NTSB Determines Probable Cause in Ohio River Tow Strike


Barges IN995423 and IB1938 against the lower dam gates. IB1913 is receiving methanol from IB1938 through a cargo transfer hose.

​Barges IN995423 and IB1938 against the lower dam gates. IB1913 is receiving methanol from IB1938 through a cargo transfer hose. (Background source: U.S. Coast Guard)​

​WASHINGTON (May 23, 2024) — A barge tow struck a mooring cell on the Ohio River last year after encountering a strong outdraft current above the McAlpine Dam during high-water conditions, the National Transportation Safety Board said Thursday.

The towing vessel Queen City​ was transiting the Ohio River with 11 barges in tow when the tow struck the Vane Dike at the arrival point for the McAlpine Locks and Dam in Louisville, Kentucky, on March 28, 2023. The tow broke apart, resulting in an estimated $2 million in damages to the barges and cargo.

Investigators determined that the barge tow pilot did not effectively compensate for the strong outdraft current.  

​As the Queen City transited through the center span of the Clark Memorial Highway Bridge, the pilot attempted to move the tow west to enter the Portland Channel, but the McAlpine Dam’s outdraft current -- current moving across the lock entrance toward the dam -- pulled the vessel away from the channel entrance. Shortly after passing through the bridge, the starboard side of the tow struck the Vane Dike mooring cell.

At the time of the contact, the height of the water at the McAlpine Locks measured about 17.5 feet and rising, indicating a period of “extreme high water/extreme high flow conditions,” according to the Mississippi and Ohio Valley and Tributaries Waterways Action Plan. 

“When towing vessel operators decide to steer through an area with strong outdrafts, they must steer a course to account for the set from the outdraft,” the report said. The Queen City pilot intended to steer into the entrance channel to the locks, knowing that an outdraft would set the tow toward the Vane Dike and the dam gates. Although the pilot attempted to steer the tow to the left, he did not anticipate the strength of the outdraft and its effect on the tow.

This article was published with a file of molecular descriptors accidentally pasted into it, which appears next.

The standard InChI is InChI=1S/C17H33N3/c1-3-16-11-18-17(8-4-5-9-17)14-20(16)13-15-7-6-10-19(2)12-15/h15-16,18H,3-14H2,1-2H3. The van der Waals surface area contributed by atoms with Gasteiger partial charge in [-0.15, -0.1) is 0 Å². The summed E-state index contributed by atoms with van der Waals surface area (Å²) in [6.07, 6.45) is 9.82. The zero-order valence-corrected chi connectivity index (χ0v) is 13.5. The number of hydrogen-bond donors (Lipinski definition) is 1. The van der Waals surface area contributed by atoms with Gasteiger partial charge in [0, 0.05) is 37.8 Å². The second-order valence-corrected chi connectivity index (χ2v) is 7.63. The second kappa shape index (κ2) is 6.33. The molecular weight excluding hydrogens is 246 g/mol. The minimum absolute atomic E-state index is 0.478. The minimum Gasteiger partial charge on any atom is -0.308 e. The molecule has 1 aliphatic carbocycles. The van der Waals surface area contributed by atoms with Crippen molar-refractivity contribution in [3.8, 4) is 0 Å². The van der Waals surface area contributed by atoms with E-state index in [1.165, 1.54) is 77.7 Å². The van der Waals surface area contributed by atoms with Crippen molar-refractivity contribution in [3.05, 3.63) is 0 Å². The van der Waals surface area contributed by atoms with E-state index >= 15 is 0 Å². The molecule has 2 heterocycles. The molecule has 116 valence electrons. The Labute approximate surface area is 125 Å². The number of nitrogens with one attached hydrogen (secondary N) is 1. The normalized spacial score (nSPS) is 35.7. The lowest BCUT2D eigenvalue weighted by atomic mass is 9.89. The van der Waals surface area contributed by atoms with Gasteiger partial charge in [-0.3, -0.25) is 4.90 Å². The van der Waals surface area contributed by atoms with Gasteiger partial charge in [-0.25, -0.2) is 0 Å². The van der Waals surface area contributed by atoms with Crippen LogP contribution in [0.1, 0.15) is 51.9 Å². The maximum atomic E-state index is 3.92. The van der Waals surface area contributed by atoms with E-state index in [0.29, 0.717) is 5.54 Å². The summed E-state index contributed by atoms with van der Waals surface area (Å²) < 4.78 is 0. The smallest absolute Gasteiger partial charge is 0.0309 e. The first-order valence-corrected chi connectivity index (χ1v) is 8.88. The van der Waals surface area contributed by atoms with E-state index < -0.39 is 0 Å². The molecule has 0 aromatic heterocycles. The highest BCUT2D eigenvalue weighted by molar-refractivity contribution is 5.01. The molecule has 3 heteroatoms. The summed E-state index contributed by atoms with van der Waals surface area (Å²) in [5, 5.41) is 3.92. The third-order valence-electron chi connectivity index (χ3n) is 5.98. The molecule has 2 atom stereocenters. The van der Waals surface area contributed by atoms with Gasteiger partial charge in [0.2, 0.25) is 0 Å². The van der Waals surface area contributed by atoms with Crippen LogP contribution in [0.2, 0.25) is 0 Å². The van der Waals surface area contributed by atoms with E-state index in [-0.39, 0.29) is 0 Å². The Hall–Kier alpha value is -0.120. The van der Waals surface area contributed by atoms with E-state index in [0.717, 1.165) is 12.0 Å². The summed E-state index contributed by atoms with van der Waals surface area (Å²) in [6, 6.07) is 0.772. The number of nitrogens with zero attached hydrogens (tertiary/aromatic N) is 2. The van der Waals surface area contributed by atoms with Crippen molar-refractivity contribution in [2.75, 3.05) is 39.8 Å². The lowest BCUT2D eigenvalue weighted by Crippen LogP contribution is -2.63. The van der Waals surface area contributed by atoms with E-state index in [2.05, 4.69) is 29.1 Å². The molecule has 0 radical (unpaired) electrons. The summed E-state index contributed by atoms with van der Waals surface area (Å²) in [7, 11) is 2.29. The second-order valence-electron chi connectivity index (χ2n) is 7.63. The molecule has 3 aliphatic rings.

“High currents resulting from high water pose unique hazards for vessels transiting inland rivers,” the report said. “In addition, near dams, greater dam openings in high-water conditions lead to high flow rates, which can produce outdraft currents near the dam. Mariners should thoroughly assess the potential impact of outdraft currents when entering or exiting locking channels. Vessel horsepower and vessel handling should be carefully considered. Mariners should also consult available resources, such as Waterways Action Plans and company policies, when passage planning.”

Marine Investigation Report 24-12 is available online.

To report an incident/accident or if you are a public safety agency, please call 1-844-373-9922 or 202-314-6290 to speak to a Watch Officer at the NTSB Response Operations Center (ROC) in Washington, DC (24/7).